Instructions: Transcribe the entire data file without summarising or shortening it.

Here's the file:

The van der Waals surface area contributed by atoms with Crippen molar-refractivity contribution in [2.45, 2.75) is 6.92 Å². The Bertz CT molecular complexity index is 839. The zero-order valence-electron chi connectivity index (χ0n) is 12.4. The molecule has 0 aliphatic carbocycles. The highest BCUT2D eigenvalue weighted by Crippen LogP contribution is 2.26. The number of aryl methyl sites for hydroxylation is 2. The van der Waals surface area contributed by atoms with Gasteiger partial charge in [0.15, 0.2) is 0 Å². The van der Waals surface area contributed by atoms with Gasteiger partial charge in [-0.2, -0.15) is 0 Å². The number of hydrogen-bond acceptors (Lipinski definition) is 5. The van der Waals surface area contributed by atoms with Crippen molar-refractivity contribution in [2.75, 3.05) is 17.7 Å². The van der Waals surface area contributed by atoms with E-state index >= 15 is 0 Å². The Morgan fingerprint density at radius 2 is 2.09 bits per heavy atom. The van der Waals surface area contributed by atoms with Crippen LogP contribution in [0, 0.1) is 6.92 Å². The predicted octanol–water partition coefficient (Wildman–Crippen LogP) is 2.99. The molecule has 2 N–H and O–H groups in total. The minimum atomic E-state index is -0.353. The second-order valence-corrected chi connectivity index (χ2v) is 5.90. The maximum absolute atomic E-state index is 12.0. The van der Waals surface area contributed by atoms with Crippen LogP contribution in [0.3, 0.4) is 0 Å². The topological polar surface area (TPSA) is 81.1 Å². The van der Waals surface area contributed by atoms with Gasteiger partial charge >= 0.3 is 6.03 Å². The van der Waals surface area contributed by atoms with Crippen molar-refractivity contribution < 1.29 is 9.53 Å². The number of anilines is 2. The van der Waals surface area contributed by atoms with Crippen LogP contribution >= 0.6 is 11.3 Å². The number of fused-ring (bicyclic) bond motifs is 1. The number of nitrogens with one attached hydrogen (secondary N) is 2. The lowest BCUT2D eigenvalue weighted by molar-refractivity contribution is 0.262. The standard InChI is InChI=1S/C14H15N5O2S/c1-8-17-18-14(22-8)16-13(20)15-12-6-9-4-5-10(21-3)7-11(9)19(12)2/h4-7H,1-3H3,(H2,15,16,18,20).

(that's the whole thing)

The van der Waals surface area contributed by atoms with Crippen molar-refractivity contribution in [2.45, 2.75) is 6.92 Å². The Bertz CT molecular complexity index is 839. The zero-order valence-electron chi connectivity index (χ0n) is 12.4. The molecule has 0 aliphatic carbocycles. The highest BCUT2D eigenvalue weighted by Crippen LogP contribution is 2.26. The number of aryl methyl sites for hydroxylation is 2. The van der Waals surface area contributed by atoms with Gasteiger partial charge in [0.15, 0.2) is 0 Å². The van der Waals surface area contributed by atoms with Gasteiger partial charge in [-0.2, -0.15) is 0 Å². The number of hydrogen-bond acceptors (Lipinski definition) is 5. The van der Waals surface area contributed by atoms with Crippen molar-refractivity contribution in [2.75, 3.05) is 17.7 Å². The van der Waals surface area contributed by atoms with E-state index >= 15 is 0 Å². The Morgan fingerprint density at radius 2 is 2.09 bits per heavy atom. The van der Waals surface area contributed by atoms with Crippen LogP contribution in [0, 0.1) is 6.92 Å². The predicted octanol–water partition coefficient (Wildman–Crippen LogP) is 2.99. The molecule has 2 N–H and O–H groups in total. The minimum atomic E-state index is -0.353. The second-order valence-corrected chi connectivity index (χ2v) is 5.90. The maximum absolute atomic E-state index is 12.0. The van der Waals surface area contributed by atoms with Crippen LogP contribution in [0.3, 0.4) is 0 Å². The topological polar surface area (TPSA) is 81.1 Å². The van der Waals surface area contributed by atoms with Gasteiger partial charge >= 0.3 is 6.03 Å². The van der Waals surface area contributed by atoms with Crippen molar-refractivity contribution < 1.29 is 9.53 Å². The number of anilines is 2. The van der Waals surface area contributed by atoms with Crippen LogP contribution >= 0.6 is 11.3 Å². The number of fused-ring (bicyclic) bond motifs is 1. The number of nitrogens with one attached hydrogen (secondary N) is 2. The lowest BCUT2D eigenvalue weighted by molar-refractivity contribution is 0.262. The standard InChI is InChI=1S/C14H15N5O2S/c1-8-17-18-14(22-8)16-13(20)15-12-6-9-4-5-10(21-3)7-11(9)19(12)2/h4-7H,1-3H3,(H2,15,16,18,20).